The Win Without the Battle

The stakes are pretty high. With 17% of our children suffering from obesity and 40% of their calories coming from sugars and fats, some of the consequences may be in your children’s lives right now and others – like heart disease and diabetes – may be just around the corner.

But high stakes shouldn’t lead parents to desperate measures or over-aggressive attitudes. Positive examples and gentle communication work a great deal better. Making food a battleground is just another self-defeating consequence of our cultural nutrition problem.

Part Physical, Part Cultural

To appreciate the best practices for making sure your children eat healthy, and to help you develop good instincts about how to grow a healthy relationship with them about food, it helps to see the context. Food is imbedded in family life and culture; it helps us know where and who we are. Food is our most direct tie to the earth, and a key ground for connecting with each other. So, changes go deep.

Almost a half-century ago, the availability of food stopped being nutrition’s biggest problem in the U.S. Flipping through magazines from the early-to-mid 20th Century, we see fat babies and chubby children depicted as desirable in advertising and in health articles. An anxiety about children having enough to eat is evident. Our pioneer ancestors worked all day to have something on the table. And later, just the memory of the 1930s was enough to prompt the marketplace to depict “husky” or “stout” as the aiming points for parents long into the 1950s and early ’60s.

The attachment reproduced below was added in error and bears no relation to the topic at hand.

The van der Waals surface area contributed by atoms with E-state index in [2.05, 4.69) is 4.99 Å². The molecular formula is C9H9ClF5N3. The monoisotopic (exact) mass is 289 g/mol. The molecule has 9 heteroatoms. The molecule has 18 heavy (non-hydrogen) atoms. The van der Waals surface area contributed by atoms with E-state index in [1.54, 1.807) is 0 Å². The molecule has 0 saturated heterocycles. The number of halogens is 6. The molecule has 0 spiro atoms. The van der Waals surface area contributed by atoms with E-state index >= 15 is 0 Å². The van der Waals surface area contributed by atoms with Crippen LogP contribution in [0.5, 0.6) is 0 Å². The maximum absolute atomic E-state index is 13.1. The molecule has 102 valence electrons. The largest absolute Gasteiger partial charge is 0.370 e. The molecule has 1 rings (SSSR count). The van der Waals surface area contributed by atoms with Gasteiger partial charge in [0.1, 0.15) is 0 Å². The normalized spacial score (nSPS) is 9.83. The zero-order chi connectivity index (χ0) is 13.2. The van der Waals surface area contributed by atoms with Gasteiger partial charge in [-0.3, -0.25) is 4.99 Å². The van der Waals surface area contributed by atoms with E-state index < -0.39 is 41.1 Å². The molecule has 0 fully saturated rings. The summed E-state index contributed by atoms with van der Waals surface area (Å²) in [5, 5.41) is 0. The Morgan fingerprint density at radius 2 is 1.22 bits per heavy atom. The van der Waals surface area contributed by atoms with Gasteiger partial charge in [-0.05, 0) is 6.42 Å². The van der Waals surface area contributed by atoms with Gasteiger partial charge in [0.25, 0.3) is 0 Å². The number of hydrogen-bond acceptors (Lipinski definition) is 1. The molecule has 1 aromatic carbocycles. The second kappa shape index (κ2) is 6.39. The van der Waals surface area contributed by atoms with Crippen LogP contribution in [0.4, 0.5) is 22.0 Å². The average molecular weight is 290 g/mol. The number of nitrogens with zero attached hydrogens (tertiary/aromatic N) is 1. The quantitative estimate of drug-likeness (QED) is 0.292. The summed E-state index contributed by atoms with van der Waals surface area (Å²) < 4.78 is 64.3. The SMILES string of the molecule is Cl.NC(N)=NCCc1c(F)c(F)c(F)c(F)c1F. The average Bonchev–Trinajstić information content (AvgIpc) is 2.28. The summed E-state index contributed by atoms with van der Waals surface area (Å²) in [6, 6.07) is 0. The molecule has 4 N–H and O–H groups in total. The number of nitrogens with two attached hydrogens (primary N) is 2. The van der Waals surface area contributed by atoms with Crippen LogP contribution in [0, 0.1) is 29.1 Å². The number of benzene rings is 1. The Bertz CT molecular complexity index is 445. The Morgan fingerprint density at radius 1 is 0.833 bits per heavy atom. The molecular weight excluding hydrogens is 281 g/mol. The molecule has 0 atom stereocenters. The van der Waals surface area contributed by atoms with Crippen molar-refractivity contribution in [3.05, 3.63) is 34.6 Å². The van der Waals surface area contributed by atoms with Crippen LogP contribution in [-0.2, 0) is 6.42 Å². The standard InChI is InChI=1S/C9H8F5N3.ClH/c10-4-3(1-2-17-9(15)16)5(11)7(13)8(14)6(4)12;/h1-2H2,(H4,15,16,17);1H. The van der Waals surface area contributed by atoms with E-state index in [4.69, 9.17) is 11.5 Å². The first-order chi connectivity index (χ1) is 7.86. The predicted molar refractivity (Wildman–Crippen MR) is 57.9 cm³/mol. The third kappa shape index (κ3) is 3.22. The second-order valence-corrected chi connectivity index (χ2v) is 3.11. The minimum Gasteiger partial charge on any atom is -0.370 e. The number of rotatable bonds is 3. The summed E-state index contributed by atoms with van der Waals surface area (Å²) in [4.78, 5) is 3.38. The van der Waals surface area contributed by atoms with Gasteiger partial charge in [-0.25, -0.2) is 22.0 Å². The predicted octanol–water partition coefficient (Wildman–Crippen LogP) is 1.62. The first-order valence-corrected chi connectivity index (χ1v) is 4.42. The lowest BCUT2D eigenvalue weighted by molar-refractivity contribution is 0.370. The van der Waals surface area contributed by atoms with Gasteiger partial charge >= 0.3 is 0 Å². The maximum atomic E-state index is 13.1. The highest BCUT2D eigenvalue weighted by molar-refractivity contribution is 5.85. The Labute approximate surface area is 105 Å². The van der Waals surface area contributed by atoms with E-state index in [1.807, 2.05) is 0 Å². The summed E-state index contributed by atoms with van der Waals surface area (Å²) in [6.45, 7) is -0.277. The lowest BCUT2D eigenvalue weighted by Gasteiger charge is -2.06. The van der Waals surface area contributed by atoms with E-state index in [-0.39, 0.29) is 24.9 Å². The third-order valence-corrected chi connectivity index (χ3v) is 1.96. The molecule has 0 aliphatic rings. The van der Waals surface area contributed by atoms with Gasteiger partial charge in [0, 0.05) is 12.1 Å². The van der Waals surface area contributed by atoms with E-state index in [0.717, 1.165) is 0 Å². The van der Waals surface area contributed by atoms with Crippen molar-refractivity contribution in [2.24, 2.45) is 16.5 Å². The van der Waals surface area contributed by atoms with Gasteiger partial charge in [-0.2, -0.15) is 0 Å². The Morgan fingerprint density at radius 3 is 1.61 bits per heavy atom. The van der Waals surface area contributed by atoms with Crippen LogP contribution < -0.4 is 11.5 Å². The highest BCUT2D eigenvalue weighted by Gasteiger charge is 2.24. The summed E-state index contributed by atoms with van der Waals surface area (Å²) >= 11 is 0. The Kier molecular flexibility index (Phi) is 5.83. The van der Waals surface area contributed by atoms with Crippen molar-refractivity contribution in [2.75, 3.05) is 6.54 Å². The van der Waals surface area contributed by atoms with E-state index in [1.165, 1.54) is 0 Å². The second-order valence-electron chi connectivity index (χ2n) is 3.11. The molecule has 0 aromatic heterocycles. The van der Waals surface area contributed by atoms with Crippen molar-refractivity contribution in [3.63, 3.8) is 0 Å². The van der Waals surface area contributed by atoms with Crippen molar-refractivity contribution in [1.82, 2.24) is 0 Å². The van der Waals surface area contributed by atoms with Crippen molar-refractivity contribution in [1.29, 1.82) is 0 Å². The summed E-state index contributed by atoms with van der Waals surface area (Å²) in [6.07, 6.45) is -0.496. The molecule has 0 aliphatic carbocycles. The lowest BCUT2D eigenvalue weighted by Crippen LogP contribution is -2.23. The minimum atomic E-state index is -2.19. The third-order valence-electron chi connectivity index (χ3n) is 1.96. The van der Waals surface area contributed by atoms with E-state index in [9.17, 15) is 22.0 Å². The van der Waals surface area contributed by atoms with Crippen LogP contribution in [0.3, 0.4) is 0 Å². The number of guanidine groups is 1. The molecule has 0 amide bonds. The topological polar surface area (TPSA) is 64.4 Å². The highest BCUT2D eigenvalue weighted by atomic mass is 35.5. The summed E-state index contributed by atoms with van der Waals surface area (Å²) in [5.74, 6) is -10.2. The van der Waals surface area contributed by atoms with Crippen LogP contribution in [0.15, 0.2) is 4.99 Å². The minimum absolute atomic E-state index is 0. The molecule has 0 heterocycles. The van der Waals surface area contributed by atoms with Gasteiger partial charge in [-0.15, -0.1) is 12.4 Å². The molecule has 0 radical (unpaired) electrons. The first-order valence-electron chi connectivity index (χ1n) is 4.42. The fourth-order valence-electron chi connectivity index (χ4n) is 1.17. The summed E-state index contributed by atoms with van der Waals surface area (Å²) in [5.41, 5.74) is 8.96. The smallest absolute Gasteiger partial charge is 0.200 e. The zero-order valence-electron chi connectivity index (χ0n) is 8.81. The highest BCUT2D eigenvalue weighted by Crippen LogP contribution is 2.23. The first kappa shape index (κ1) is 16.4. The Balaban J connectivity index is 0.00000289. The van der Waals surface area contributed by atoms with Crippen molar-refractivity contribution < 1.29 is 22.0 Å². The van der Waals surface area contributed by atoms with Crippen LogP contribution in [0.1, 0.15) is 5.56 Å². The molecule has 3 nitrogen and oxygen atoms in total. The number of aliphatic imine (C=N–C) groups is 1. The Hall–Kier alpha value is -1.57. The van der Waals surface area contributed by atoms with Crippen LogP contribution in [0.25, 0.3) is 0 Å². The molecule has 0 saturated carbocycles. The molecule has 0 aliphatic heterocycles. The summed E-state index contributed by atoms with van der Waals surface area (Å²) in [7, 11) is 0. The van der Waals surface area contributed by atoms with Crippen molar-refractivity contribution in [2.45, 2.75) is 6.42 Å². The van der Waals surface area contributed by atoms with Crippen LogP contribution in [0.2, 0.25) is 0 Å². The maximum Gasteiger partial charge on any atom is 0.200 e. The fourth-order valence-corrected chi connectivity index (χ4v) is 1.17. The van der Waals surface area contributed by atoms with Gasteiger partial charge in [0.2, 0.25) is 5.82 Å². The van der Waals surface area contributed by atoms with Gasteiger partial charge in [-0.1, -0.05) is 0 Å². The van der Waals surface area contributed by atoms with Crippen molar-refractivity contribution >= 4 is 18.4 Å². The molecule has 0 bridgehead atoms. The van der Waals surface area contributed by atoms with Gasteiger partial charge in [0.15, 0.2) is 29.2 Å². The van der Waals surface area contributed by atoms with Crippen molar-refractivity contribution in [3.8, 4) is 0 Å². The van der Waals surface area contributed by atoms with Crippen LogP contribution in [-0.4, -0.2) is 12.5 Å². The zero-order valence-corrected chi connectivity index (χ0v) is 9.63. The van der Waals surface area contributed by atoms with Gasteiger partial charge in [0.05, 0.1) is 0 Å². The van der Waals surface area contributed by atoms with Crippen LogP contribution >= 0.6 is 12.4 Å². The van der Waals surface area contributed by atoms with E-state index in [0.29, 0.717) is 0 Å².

Though the persistence of hunger in our nation today is not to be ignored, it is not the issue that most threatens most children. Rather, empty calories and unhealthful ingredients are the issues most families face today.

Not for the Lives We Live Today

And, yet, our families and communities may be stuck in the expectation of eating the way we did when 80% of Americans worked physically, outdoors. Just glance around at breakfast in a rural or small-town diner. People are still eating for the fields when they’re really working at a keyboard.

In urban environments, the ready availability of easy meals and expedient snacks on the run carries the same threat a different way. A glance around a bus or subway car reveals that keeping children going in the city often involves a bag of chips.

And our emptiest calories can be the most attractive. Sugar and fat set up their own kinds of metabolism, and it can feel a lot like addiction.

Parents are Examples and Providers, Not Enforcers

Near the top of most lists of what we can do to help our children eat healthy is the fact that we, as parents, are examples. Whether we admit it or not – whether our children admit it or not – we are having a powerful influence on them by the way they see us eating.

Another tip common to most lists, is not to force the issue. Successful parents serve the vegetables but don’t demand that they be finished. In fact, the less we insist the more likely most children are to join in eventually. Keeping healthy foods in the house and junk food outside for special occasions, and introducing new goods gradually are among the other tips we see most often.

It’s our identity to be a family practice, so if you would like some help or reinforcement in planning and providing a healthy food environment for your children, just call us at 843-815-6468.